Following our recent blog ‘Top Five Ways to Tackle Legionnaires’ Disease in Hotels & other Tourist Accommodation’, we look at the prevalence on Legionnaires’ disease in the hotel industry and the underlying reasons for the increasing number of travel related cases.
As we approach the summer, our thoughts often turn to sunnier climes, whether in the UK, Europe or further afield and where we will spend our well-earned annual leave. Having decided on the location of choice, our hotel accommodation is often the next decision to be made. However, what is also apparent, based on current clinical surveillance data, is that Legionnaires’ disease [LD] is often associated with travel and staying in hotels, despite the best efforts of both international and governmental authorities and the hotel operators themselves.
Cases of Legionnaires’ disease are reported annually by the European Centre for Disease Prevention and Control [ECDC]. The report details the data relating to travel-associated cases of Legionnaires’ Disease [TALD] from within the European Legionnaires’ Disease Surveillance Network [ELDSNet]. Legionnaires’ disease cases related to hotels have been shown to contribute significantly to the total number of TALD cases.
The 2017 and latest report indicated that Legionnaires’ disease remains ‘an uncommon and mainly sporadic respiratory infection’ with a notification of only 1.8 per 100,000 population within EU/EEA countries. But, it also highlighted that notification rates of Legionnaires’ disease have increased continually since 2013 [30% between 2016 and 2017] and France, Germany, Italy and Spain accounted for approx. 70% of all notified cases. Men aged 65 and above were the most affected group. In 2018 of the 532 confirmed case of Legionnaires’ disease in England and Wales, 11% were related to travel in the UK and 35% related to travel abroad - broadly half of all the cases.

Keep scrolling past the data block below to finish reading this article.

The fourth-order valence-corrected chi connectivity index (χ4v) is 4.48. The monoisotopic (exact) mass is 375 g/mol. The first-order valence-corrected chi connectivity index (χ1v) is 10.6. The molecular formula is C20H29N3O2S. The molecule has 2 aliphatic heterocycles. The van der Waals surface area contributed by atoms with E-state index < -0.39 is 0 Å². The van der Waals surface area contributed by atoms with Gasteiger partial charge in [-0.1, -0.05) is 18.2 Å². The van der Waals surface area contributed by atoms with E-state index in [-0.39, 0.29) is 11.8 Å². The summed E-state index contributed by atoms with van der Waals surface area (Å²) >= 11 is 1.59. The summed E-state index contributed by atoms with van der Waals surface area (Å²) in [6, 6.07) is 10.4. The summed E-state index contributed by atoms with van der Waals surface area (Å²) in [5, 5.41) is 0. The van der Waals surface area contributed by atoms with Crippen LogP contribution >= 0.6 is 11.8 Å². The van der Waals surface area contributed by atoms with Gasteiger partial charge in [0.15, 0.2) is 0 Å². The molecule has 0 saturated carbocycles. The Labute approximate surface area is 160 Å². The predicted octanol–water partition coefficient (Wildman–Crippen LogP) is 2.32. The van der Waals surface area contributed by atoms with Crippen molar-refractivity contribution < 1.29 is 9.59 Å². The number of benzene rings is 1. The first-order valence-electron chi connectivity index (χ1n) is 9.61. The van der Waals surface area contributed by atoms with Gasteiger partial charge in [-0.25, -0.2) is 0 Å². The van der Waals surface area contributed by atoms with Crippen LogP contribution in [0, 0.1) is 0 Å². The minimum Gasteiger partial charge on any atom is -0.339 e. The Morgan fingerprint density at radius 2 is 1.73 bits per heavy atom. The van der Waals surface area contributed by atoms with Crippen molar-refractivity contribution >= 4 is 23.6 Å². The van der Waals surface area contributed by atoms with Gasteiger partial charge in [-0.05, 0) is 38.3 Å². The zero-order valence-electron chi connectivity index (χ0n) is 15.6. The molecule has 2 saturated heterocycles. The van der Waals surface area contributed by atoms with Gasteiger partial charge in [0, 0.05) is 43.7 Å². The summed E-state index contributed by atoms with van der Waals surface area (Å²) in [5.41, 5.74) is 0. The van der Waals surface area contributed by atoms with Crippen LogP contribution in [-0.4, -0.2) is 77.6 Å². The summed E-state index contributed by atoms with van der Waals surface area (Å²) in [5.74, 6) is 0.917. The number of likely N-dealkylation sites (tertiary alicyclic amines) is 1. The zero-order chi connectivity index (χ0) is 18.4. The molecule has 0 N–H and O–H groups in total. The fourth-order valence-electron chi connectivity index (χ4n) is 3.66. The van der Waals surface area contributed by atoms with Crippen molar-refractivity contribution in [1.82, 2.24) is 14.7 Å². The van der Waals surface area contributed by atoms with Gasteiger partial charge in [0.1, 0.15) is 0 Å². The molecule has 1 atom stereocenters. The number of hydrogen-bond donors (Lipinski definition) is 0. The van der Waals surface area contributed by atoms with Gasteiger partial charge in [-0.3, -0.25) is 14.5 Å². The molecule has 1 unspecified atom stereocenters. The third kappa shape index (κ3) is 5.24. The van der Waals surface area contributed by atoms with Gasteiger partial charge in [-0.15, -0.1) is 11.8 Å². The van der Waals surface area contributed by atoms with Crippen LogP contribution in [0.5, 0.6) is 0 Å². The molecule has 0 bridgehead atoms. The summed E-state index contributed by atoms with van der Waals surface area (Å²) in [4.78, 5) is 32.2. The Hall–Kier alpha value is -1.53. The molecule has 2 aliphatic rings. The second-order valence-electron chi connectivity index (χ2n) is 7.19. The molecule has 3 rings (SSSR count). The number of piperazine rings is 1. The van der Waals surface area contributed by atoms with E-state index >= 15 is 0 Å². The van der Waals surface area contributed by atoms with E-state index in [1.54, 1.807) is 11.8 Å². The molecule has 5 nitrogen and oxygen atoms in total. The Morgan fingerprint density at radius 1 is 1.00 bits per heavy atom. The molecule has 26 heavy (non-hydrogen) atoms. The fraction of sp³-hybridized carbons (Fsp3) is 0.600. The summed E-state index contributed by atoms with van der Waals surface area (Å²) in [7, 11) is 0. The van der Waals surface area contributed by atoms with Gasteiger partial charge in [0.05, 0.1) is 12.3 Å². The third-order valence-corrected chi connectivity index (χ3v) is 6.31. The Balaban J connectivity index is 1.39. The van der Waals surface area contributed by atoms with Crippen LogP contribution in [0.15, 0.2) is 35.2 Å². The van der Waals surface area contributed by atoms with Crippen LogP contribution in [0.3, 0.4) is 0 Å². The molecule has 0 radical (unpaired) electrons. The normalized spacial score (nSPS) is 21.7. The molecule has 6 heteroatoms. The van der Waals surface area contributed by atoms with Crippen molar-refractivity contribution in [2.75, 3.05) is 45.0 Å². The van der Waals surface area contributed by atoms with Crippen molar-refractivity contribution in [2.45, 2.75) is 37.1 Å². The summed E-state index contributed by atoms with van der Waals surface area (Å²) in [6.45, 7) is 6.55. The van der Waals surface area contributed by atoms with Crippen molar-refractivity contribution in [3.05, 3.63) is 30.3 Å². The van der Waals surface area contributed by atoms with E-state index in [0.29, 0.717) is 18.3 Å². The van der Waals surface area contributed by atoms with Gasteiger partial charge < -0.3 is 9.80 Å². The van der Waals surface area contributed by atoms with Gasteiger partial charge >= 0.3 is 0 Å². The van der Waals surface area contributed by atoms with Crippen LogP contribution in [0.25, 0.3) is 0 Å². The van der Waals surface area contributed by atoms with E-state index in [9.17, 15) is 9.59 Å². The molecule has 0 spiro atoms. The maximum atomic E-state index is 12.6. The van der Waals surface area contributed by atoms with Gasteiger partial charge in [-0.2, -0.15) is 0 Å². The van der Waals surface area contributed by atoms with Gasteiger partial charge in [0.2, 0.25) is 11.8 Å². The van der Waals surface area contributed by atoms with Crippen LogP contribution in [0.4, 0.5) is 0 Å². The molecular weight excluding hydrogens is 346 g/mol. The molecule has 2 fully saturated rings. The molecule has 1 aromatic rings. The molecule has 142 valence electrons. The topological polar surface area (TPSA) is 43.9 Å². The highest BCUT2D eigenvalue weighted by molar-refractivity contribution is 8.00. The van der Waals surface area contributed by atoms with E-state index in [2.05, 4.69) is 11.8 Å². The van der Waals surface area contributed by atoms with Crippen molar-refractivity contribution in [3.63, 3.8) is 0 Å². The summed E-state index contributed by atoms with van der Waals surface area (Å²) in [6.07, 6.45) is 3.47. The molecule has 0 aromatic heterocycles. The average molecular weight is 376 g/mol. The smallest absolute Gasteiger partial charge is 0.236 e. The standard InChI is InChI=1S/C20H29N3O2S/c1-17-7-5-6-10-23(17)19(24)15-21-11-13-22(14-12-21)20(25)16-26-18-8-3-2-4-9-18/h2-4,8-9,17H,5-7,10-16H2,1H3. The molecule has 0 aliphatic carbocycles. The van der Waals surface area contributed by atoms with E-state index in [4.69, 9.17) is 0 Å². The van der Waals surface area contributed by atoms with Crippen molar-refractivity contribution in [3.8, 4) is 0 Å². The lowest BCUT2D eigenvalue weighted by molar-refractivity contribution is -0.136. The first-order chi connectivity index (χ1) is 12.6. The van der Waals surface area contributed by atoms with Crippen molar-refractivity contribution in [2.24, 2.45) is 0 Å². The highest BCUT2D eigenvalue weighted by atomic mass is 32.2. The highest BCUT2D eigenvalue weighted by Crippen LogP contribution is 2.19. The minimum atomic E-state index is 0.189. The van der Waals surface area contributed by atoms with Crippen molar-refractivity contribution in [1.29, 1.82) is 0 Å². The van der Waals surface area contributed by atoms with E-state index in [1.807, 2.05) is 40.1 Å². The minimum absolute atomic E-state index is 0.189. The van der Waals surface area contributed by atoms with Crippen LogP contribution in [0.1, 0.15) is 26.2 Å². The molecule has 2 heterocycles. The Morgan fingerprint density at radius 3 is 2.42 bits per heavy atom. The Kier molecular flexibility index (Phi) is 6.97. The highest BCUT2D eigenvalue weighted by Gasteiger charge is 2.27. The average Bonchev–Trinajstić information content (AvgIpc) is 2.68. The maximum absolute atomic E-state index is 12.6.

‘A travel associated Legionnaires’ disease case is defined as an Legionnaires’ disease case where travel (or associated) accommodation is the possible source and the case stayed there overnight or visited at any time during the 2 to 10 days prior to onset of symptoms’ Public Health England
Why hotels remain a Legionnaires' disease risk in 2019
Hotels, [including cruise ships, camp sites and other accommodation], often have old and complex water systems. In addition to hot and cold water system, these may include air conditioning systems, water features, ice machines, swimming pools [indoor & outdoor], spa-pools and not least, cooling towers. All require systematic maintenance and operation.
Hotels welcome new guests on a daily basis and should Legionella bacteria be present in the water system, this continual influx of new guests increases the number of people potentially impacted.
With people living longer than ever before, there are a greater number of older guests in hotels these days, certainly including those with underlying medical conditions, who may be immunocompromised, perhaps smokers or those simply intent on enjoying their old age.
Many of the occupants of the hotels, due to having little or no awareness of the potential risks, may not seek or have access to sufficiently timely and or appropriate medical care. As we know early diagnosis and treatment can be critical in determining the outcome of the disease.